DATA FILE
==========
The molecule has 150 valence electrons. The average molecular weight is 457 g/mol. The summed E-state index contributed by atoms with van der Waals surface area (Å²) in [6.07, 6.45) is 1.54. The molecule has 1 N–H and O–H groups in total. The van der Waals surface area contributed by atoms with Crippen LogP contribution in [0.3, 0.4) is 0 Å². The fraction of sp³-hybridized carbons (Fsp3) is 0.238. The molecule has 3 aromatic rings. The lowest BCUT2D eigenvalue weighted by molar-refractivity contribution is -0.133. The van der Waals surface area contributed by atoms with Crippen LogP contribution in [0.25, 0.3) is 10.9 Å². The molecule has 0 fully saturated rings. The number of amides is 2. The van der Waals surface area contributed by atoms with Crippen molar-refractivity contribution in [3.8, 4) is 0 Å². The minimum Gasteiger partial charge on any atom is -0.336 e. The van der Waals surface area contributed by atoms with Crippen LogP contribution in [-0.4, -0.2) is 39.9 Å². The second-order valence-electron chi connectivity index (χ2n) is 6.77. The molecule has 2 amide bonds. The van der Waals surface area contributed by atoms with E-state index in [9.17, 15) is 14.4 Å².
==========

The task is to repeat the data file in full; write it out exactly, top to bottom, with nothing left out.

The molecule has 150 valence electrons. The average molecular weight is 457 g/mol. The summed E-state index contributed by atoms with van der Waals surface area (Å²) in [6.07, 6.45) is 1.54. The molecule has 1 N–H and O–H groups in total. The van der Waals surface area contributed by atoms with Crippen LogP contribution in [0.3, 0.4) is 0 Å². The fraction of sp³-hybridized carbons (Fsp3) is 0.238. The molecule has 3 aromatic rings. The lowest BCUT2D eigenvalue weighted by molar-refractivity contribution is -0.133. The van der Waals surface area contributed by atoms with Crippen LogP contribution in [0.25, 0.3) is 10.9 Å². The molecule has 0 fully saturated rings. The number of amides is 2. The van der Waals surface area contributed by atoms with Crippen molar-refractivity contribution in [3.8, 4) is 0 Å². The minimum Gasteiger partial charge on any atom is -0.336 e. The van der Waals surface area contributed by atoms with Crippen LogP contribution in [-0.4, -0.2) is 39.9 Å². The second-order valence-electron chi connectivity index (χ2n) is 6.77. The molecule has 2 amide bonds. The van der Waals surface area contributed by atoms with E-state index in [9.17, 15) is 14.4 Å².